The Issues Development Office eventually came to house the papers of the Local Government Advisor. Connie Shorter was the senior staff member responsible for local government affairs and she moved with the unit from its original home in the Policy Department, through the Government Relations Office, back to Issues. The office also served as aegis for special projects ranging from the Cabinet Council on Human Investment, to Citizens' Protection, to the Public Investment Task Force. The issues office itself underwent numerous name changes over the years, beginning as the Policy Office, then to Planning and Program Development, before settling on Issues Development in 1987. In whatever guise, under whatever name, this office remained poised to build Blanchard's stance on any issue.

The Legal Division dealt with the many legal problems arising out of running a state government. These include, but are not limited to, issues related to administrative rules, bonds, local charters, corrections, crime, pardons, extraditions, legislation, and protection of civil rights. This rather broad array of issues eventually proved too disparate to be capably handled by the relatively small legal staff, so some duties were shunted to the Government Relations and Issues Offices. As with the government relations materials above, there are no materials from Conrad Mallet, Jr.'s tenure. Materials relating to administrative and emergency rules, bonds, local charters, pardons, and extraditions have not been retained with this collection; they are retained by the State Archives. What has been retained from the Legal Division are the papers of Mike Hodge, Legal Advisor and Special Counsel to the Governor from 1987 to 1990. Hodge's papers superbly document the legal concerns facing Blanchard during his second term.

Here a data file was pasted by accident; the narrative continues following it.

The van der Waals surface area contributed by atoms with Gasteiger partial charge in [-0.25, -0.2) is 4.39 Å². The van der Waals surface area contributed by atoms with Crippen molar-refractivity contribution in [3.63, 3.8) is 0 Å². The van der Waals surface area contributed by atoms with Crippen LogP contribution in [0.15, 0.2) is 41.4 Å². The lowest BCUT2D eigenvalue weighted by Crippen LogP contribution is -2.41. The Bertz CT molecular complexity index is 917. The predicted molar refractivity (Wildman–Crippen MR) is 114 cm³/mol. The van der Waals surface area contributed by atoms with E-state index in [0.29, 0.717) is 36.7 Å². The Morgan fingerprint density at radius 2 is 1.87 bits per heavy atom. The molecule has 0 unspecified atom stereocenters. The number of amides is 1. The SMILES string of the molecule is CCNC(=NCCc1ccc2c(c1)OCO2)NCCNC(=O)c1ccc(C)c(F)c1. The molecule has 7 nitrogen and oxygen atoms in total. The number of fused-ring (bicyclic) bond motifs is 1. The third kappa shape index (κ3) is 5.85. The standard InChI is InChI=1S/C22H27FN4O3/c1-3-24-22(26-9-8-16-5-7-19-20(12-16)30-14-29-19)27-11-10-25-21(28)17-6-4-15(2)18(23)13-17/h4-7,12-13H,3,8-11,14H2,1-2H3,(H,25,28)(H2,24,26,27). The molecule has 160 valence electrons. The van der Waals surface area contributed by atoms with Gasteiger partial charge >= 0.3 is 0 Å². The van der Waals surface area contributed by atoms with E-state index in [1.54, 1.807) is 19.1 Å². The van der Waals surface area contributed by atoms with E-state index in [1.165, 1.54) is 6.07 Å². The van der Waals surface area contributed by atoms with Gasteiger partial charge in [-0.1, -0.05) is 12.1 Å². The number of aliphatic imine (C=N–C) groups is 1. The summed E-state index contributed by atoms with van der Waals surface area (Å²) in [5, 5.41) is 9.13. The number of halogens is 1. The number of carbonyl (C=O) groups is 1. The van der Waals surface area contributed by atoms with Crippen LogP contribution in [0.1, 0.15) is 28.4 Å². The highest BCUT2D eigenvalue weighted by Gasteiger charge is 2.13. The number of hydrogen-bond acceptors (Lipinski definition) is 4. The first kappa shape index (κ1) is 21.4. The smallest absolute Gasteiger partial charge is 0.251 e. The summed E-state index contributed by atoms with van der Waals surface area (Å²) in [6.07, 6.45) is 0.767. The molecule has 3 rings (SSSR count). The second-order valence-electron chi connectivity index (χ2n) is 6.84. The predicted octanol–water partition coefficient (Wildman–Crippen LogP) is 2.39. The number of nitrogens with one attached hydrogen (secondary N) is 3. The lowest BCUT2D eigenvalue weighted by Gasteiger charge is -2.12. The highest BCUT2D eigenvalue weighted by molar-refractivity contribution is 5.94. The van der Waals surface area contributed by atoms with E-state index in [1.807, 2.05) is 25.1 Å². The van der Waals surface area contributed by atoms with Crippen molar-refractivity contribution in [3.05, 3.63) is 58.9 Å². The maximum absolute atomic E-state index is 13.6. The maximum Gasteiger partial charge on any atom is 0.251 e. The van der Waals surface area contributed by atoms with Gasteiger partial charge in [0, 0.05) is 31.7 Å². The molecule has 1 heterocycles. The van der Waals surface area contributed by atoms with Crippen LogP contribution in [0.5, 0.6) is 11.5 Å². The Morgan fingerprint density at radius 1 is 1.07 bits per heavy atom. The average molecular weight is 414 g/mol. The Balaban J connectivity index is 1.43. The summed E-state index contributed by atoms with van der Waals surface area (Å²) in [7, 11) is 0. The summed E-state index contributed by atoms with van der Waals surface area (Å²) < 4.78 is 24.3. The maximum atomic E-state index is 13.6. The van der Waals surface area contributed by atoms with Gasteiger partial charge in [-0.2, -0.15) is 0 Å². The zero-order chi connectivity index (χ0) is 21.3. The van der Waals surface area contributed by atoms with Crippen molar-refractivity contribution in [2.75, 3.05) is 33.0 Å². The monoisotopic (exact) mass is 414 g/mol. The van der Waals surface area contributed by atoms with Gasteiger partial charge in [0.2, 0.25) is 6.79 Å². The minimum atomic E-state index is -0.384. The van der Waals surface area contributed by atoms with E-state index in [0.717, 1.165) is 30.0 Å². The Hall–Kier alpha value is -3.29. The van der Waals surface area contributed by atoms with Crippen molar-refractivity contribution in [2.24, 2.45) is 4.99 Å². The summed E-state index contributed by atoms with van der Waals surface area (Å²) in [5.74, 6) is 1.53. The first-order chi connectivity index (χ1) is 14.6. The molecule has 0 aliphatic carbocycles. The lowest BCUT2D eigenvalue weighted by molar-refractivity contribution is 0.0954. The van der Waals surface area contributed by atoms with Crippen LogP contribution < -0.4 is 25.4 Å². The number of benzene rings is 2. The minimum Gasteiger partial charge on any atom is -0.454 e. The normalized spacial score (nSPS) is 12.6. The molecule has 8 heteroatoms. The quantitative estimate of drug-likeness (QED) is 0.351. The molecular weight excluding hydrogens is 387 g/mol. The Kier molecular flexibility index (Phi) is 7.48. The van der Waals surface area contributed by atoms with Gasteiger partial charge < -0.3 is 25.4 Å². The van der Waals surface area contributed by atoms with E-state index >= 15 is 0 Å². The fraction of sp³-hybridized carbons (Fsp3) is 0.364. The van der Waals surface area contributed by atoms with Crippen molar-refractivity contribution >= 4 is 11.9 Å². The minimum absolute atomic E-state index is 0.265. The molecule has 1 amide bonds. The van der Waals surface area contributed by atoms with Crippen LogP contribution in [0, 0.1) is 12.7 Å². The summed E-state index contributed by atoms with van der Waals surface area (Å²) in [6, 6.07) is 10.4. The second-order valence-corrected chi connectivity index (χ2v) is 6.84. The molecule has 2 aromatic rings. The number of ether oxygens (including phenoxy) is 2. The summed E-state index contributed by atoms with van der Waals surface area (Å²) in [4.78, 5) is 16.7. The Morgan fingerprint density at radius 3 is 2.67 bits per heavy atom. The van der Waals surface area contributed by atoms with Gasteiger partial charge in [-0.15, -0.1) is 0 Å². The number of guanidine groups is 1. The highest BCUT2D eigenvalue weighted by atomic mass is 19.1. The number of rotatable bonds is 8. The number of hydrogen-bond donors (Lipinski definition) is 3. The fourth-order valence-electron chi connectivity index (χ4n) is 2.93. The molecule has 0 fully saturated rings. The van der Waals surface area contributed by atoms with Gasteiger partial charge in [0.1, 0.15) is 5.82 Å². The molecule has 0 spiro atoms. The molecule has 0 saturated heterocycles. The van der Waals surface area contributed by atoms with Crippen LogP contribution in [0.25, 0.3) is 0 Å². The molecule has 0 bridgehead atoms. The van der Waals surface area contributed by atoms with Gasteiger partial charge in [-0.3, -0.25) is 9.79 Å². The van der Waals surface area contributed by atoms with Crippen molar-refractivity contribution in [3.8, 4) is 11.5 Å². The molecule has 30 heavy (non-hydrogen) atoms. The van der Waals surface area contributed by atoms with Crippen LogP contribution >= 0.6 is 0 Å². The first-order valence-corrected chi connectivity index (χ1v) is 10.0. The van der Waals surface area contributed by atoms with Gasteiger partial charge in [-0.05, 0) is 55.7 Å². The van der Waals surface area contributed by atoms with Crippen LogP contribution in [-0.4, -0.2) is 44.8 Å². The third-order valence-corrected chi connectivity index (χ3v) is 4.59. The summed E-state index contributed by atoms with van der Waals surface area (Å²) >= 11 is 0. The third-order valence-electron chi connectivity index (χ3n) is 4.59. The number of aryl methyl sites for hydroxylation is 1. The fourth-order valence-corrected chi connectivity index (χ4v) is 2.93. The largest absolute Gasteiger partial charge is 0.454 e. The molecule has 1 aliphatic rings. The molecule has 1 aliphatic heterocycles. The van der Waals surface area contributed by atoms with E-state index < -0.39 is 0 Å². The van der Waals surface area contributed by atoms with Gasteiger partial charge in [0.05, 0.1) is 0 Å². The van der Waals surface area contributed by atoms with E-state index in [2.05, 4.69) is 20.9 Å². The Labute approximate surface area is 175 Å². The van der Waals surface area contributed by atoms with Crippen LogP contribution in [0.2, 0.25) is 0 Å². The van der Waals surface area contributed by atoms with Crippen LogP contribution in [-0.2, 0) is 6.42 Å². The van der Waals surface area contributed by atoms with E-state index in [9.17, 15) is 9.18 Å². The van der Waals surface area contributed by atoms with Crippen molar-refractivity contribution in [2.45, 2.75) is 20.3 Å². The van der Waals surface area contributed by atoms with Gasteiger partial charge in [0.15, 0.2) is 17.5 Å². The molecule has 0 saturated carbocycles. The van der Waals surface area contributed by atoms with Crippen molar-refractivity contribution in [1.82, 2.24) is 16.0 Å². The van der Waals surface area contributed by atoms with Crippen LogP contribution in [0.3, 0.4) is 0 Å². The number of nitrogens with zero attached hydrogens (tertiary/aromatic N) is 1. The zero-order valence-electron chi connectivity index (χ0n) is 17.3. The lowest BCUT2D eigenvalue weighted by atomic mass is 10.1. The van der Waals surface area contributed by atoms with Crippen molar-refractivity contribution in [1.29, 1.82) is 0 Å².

The Operations Division's primary function within the Blanchard administration was scheduling the Governor's out-of-office events. This entailed handling the thousands of invitations for the Governor to appear, deciding which of these events merited Blanchard's presence, making local arrangements with the advance team, briefing Blanchard on the hot-button issues, and serving as liaison between local contacts and the executive office. Jill Pennington capably directed the scheduling unit for both of Blanchard's terms as governor. During one of the periodic reorganizations of the executive office, the Operations Division oversaw the correspondence unit and a speakers bureau. Both of these proved to be outside the scope of the scheduling mission and were dealt out of operations' hand in the next office restructuring. The division remained committed to placing a prepared Blanchard before congenial forums.

The Personnel Division was charged with filling all appointive positions in the executive and judicial branches of state government. These positions include all executive posts on boards, commissions, task forces and the executive office, as well as all court posts ranging from courts of appeals, to district courts, to the State Supreme Court. The Personnel Division was initially headed up by Ron Thayer. Shelby Solomon next ran the office. The papers related to personnel division during the tenure of both of these men was not forwarded with the Blanchard collection. All that remains are the papers of Gregory Morris, director of the division from 1987 to 1990. The materials Morris retained dealt exclusively with Blanchard's judicial appointments from 1983 to 1990. This narrow, but very important, stratum of information remains the only evidence on how and who Blanchard chose to extend his program.

The Press Office presented the public face for the Blanchard administration. This office coordinated press conferences, released policy statements and copies of Blanchard's speeches, arranged photo opportunities, mediated with local and state media, and generally put the best possible spin on the administration. The Press Office was the single point of fixity in the field of flux that was the Blanchard executive office. This office fell under the eye of only two directors, Rick Cole and Tom Scott, during the two gubernatorial terms. Scott was with the office almost from the outset and is largely responsible for the retention of much of the materials. He treated the Press Office as the archives of the executive office, saving newspaper clippings, press releases, speeches, audiotapes, videotapes, and photographs which document the public life of Blanchard. These materials provide the most comprehensive picture of Blanchard as politician, statesman, governor.